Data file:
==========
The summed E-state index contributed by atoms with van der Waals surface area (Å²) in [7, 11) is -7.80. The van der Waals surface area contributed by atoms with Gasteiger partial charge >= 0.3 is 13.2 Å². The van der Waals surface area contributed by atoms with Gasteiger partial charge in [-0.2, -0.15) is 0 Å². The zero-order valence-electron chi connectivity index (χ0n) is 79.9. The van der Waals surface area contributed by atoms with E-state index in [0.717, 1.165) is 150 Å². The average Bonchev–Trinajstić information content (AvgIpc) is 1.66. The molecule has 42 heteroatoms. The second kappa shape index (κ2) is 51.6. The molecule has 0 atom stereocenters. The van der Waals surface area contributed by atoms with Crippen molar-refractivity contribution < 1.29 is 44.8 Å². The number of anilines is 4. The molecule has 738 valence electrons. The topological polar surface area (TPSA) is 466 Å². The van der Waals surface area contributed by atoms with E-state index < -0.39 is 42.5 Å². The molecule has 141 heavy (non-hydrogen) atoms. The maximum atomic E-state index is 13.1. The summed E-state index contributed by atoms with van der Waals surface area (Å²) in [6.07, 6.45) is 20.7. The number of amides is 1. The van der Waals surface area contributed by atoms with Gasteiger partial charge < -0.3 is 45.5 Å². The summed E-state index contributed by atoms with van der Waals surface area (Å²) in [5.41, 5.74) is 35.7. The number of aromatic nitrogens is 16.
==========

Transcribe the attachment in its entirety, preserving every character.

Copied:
The summed E-state index contributed by atoms with van der Waals surface area (Å²) in [7, 11) is -7.80. The van der Waals surface area contributed by atoms with Gasteiger partial charge >= 0.3 is 13.2 Å². The van der Waals surface area contributed by atoms with Gasteiger partial charge in [-0.2, -0.15) is 0 Å². The zero-order valence-electron chi connectivity index (χ0n) is 79.9. The van der Waals surface area contributed by atoms with E-state index in [0.717, 1.165) is 150 Å². The average Bonchev–Trinajstić information content (AvgIpc) is 1.66. The molecule has 42 heteroatoms. The second kappa shape index (κ2) is 51.6. The molecule has 0 atom stereocenters. The van der Waals surface area contributed by atoms with Crippen molar-refractivity contribution < 1.29 is 44.8 Å². The number of anilines is 4. The molecule has 738 valence electrons. The topological polar surface area (TPSA) is 466 Å². The van der Waals surface area contributed by atoms with E-state index < -0.39 is 42.5 Å². The molecule has 141 heavy (non-hydrogen) atoms. The maximum atomic E-state index is 13.1. The summed E-state index contributed by atoms with van der Waals surface area (Å²) in [6.07, 6.45) is 20.7. The number of amides is 1. The van der Waals surface area contributed by atoms with Gasteiger partial charge < -0.3 is 45.5 Å². The summed E-state index contributed by atoms with van der Waals surface area (Å²) in [5.41, 5.74) is 35.7. The number of aromatic nitrogens is 16.